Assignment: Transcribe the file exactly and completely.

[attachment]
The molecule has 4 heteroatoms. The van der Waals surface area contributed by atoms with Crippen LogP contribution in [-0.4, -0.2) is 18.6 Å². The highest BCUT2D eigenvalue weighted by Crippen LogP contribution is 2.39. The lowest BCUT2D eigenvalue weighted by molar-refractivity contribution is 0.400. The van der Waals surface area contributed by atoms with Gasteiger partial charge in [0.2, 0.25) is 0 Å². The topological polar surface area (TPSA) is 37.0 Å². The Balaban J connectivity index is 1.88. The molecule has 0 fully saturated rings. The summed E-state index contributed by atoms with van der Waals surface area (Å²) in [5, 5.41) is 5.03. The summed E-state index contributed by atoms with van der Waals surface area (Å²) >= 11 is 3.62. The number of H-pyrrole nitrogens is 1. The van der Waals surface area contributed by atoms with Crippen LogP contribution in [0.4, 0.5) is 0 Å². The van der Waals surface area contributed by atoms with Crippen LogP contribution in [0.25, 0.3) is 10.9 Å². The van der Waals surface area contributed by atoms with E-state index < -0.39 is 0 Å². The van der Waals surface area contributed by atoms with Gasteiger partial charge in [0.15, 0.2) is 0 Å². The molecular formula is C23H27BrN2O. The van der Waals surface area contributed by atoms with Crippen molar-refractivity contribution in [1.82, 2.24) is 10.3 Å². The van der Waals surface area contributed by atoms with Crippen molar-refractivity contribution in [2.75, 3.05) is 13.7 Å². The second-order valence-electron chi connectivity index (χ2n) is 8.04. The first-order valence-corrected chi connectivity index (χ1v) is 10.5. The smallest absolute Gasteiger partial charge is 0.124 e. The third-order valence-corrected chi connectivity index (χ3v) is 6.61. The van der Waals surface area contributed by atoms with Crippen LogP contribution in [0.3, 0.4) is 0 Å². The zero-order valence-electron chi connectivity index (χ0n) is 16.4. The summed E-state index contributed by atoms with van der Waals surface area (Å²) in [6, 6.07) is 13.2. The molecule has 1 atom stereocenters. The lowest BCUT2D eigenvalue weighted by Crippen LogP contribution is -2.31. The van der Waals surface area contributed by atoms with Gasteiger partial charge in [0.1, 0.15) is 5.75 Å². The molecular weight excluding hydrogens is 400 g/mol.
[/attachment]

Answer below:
The molecule has 4 heteroatoms. The van der Waals surface area contributed by atoms with Crippen LogP contribution in [-0.4, -0.2) is 18.6 Å². The highest BCUT2D eigenvalue weighted by Crippen LogP contribution is 2.39. The lowest BCUT2D eigenvalue weighted by molar-refractivity contribution is 0.400. The van der Waals surface area contributed by atoms with Gasteiger partial charge in [0.2, 0.25) is 0 Å². The topological polar surface area (TPSA) is 37.0 Å². The Balaban J connectivity index is 1.88. The molecule has 0 fully saturated rings. The summed E-state index contributed by atoms with van der Waals surface area (Å²) in [5, 5.41) is 5.03. The summed E-state index contributed by atoms with van der Waals surface area (Å²) >= 11 is 3.62. The number of H-pyrrole nitrogens is 1. The van der Waals surface area contributed by atoms with Crippen LogP contribution in [0.4, 0.5) is 0 Å². The van der Waals surface area contributed by atoms with Crippen LogP contribution in [0.25, 0.3) is 10.9 Å². The van der Waals surface area contributed by atoms with E-state index < -0.39 is 0 Å². The van der Waals surface area contributed by atoms with Gasteiger partial charge in [0.15, 0.2) is 0 Å². The molecular formula is C23H27BrN2O. The van der Waals surface area contributed by atoms with Crippen molar-refractivity contribution in [1.82, 2.24) is 10.3 Å². The van der Waals surface area contributed by atoms with Crippen molar-refractivity contribution in [2.75, 3.05) is 13.7 Å². The second-order valence-electron chi connectivity index (χ2n) is 8.04. The first-order valence-corrected chi connectivity index (χ1v) is 10.5. The smallest absolute Gasteiger partial charge is 0.124 e. The third-order valence-corrected chi connectivity index (χ3v) is 6.61. The van der Waals surface area contributed by atoms with Crippen LogP contribution in [0.3, 0.4) is 0 Å². The zero-order valence-electron chi connectivity index (χ0n) is 16.4. The summed E-state index contributed by atoms with van der Waals surface area (Å²) in [6, 6.07) is 13.2. The molecule has 1 atom stereocenters. The lowest BCUT2D eigenvalue weighted by Crippen LogP contribution is -2.31. The van der Waals surface area contributed by atoms with Gasteiger partial charge in [0.1, 0.15) is 5.75 Å². The molecular weight excluding hydrogens is 400 g/mol.